Pakistan’s GDP grew at 5-6pc during the last two years. The growth rate is expected to slow down in the current fiscal year and inflation has reached an unprecedented level. It is sad that politics has again derailed the economy and the country has lost its path to sustainable growth.
The PTI government had taken harsh decisions to revive the national economy. It attempted to remove structural flaws in the economy. Its biggest achievement was the market-determined exchange rate. It stopped keeping the value of the dollar artificially low, saving Pakistan billions of dollars every year. For many decades, every government would inject $5-7 billion into the market to prop up the Pakistani rupee against the US dollar. The PTI government lifted a huge burden on the national economy. However, it pushed up prices of everything. The PTI government could have performed even better if the pandemic had not hit the country and the world. Then politics also played a major role in the destabilization of the economy. The former government froze electricity, gas and fuel prices after it saw its ouster through a no-confidence motion. Though it achieved remarkable success in the fight against the pandemic and saved the economy from major losses, macroeconomic imbalances increased in its last months.
It was a pleasant surprise that Pakistan’s economy grew more than international and national forecasts in the last fiscal year. The 5.97pc GDP growth was much higher than the projections of 4pc and 4.3pc by the International Monetary Fund and the World Bank, respectively. The growth was mainly contributed by the industrial sector, followed by services and agriculture sectors. In the agriculture sector, a robust growth was seen in four major crops — cotton, rice, sugarcane and maize — while a dip was noted in wheat production.
According to the Economic Survey of Pakistan, the size of the economy rose to $380 billion in 2021-22 from the revised figure of $346.76b the previous year. The size of the economy grew in dollar terms as the rupee strengthened against the greenback — the highest-ever increase in any year. The per capita income hit Rs314,353, up from Rs268,223 for 2020-21. The per capita income in dollar terms jumped to $1,798 from the previous year’s projections of $1,676.
The overall industrial sector increased by 7.19pc in 2021-22, while it recorded a growth of 7.81pc in 2020-21. The large-scale manufacturing industry grew by 10.48pc. Major contributors to the growth were food (11.67pc), tobacco (16.7pc), textile (3.19pc), wearing apparel (33.95pc), wood products (157.5pc), chemicals (7.79pc), iron & steel products (16.55pc), automobiles (54.10pc), furniture (301.83pc) and other manufacturing (37.83pc).
The crops sub-sector improved from 5.92pc to 5.96pc. Other crops improved from the provisional growth of 8.08pc to 8.27pc in revised estimates. The industrial sector’s growth in the revised estimates is 7.81pc, which was 7.79pc in the provisional estimates, while the services sector’s growth improved from 5.7pc to 6pc. The growth in agricultural, industrial and services sectors was 4.40pc, 7.19pc and 6.19pc, respectively. The growth in the agriculture sector was achieved despite a fall in wheat production. The growth in important crops during the last fiscal year was 7.24pc against the previous year’s 5.83pc. The growth in production of important crops — cotton, rice, sugarcane and maize — were estimated at 17.9pc, 10.7pc, 9.4pc and 19pc, respectively. Cotton crop production increased from last year’s 7.1 million bales to 8.3m bales; rice output from 8.4m tonnes to 9.3m tonnes; sugarcane production from 81m tonnes to 88.7m tonnes; and maize production rose from 8.4m tonnes to 10.6m tonnes. Wheat production decreased from 27.5m tonnes in 2020-21 to 26.4m tonnes in 2021-22. Other crops showed growth of 5.44pc, mainly because of an increase in production of pulses, vegetables, fodder, oilseeds and fruits. The livestock sector grew by 3.26pc against 2.38pc the previous year and forestry 6.13pc against a negative growth of 0.45pc.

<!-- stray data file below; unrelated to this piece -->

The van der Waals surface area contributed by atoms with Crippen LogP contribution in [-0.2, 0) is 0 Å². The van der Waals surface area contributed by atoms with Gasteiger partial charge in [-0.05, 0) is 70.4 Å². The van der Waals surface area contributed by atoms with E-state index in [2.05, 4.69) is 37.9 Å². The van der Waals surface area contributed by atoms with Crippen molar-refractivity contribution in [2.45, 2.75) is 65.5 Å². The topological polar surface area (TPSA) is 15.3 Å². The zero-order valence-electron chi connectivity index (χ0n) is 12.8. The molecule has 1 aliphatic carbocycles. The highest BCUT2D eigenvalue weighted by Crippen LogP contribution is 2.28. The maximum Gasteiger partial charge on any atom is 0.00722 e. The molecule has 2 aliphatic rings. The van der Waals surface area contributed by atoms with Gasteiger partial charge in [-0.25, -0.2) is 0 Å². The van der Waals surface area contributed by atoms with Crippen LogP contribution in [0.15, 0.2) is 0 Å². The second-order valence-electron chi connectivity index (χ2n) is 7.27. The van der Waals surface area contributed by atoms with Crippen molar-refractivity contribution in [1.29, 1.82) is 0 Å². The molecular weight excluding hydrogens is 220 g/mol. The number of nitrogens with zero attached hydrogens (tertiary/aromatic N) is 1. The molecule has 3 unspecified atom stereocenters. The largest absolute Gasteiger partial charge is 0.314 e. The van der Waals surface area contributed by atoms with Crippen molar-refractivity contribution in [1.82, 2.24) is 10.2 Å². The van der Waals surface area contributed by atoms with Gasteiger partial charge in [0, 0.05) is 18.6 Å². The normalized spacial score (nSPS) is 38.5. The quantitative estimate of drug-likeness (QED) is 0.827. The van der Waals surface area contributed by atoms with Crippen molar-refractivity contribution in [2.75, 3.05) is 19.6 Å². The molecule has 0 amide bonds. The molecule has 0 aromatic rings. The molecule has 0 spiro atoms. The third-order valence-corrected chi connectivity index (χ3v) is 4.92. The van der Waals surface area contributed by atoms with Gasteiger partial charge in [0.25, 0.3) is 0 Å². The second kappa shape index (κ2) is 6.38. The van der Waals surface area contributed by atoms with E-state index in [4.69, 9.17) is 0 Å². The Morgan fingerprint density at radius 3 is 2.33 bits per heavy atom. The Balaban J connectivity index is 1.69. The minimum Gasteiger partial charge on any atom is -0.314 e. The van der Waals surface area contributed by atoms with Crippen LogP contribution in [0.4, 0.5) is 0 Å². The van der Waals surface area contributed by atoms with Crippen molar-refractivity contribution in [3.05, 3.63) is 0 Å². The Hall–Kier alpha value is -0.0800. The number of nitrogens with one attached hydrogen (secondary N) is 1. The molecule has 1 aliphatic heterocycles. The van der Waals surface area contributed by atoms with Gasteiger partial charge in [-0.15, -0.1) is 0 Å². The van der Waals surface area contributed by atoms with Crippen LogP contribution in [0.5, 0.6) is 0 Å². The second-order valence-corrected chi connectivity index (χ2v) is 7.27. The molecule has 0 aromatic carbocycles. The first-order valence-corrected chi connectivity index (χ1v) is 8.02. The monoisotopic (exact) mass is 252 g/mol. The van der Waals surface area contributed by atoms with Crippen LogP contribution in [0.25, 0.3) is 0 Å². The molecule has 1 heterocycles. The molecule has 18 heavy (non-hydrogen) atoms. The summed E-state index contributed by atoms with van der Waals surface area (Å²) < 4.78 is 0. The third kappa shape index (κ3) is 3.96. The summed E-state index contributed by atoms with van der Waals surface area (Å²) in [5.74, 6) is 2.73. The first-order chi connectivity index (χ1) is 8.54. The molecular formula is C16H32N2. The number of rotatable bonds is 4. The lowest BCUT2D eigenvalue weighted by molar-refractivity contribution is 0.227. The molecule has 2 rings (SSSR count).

The services sector showed a growth of 6.19pc in 2021-22, against 6pc in 2020-21. The wholesale and retail trade industry increased by 10.04pc. The growth in trade value added relating to agriculture, manufacturing and imports stands at 3.99pc, 9.82pc and 19.93pc, respectively. The electricity, gas and water industry shows a growth of 7.86pc, mainly due to an increase in subsidies in 2021-22. Value added in the construction industry, mainly driven by construction-related expenditure by industries, registered a modest growth of 3.14pc in 2021-22 against 2.48pc the previous year, mainly due to an increase in general government spending.
Despite the positives, inflation remained the biggest challenge to the previous government and people, mainly because of higher food prices, role of middlemen and imported inflation. The new government is also facing the same challenges. It should provide subsidies to people on food for a short-term solution to inflation and focus on agriculture development for a permanent solution to the problem.
The previous government faltered when it froze the prices of electricity, gas and fuel. It overburdened the economy to save its politics. When the new government hiked their prices steeply, the lives of the common people became more miserable. It is clear that the economy could not suffer the huge loss for longer. The PTI government took a number of harsh economic decisions and its popularity had plunged in its last days. It left the rest of the decisions for the new government, which are not only hurting the people but also the ruling parties.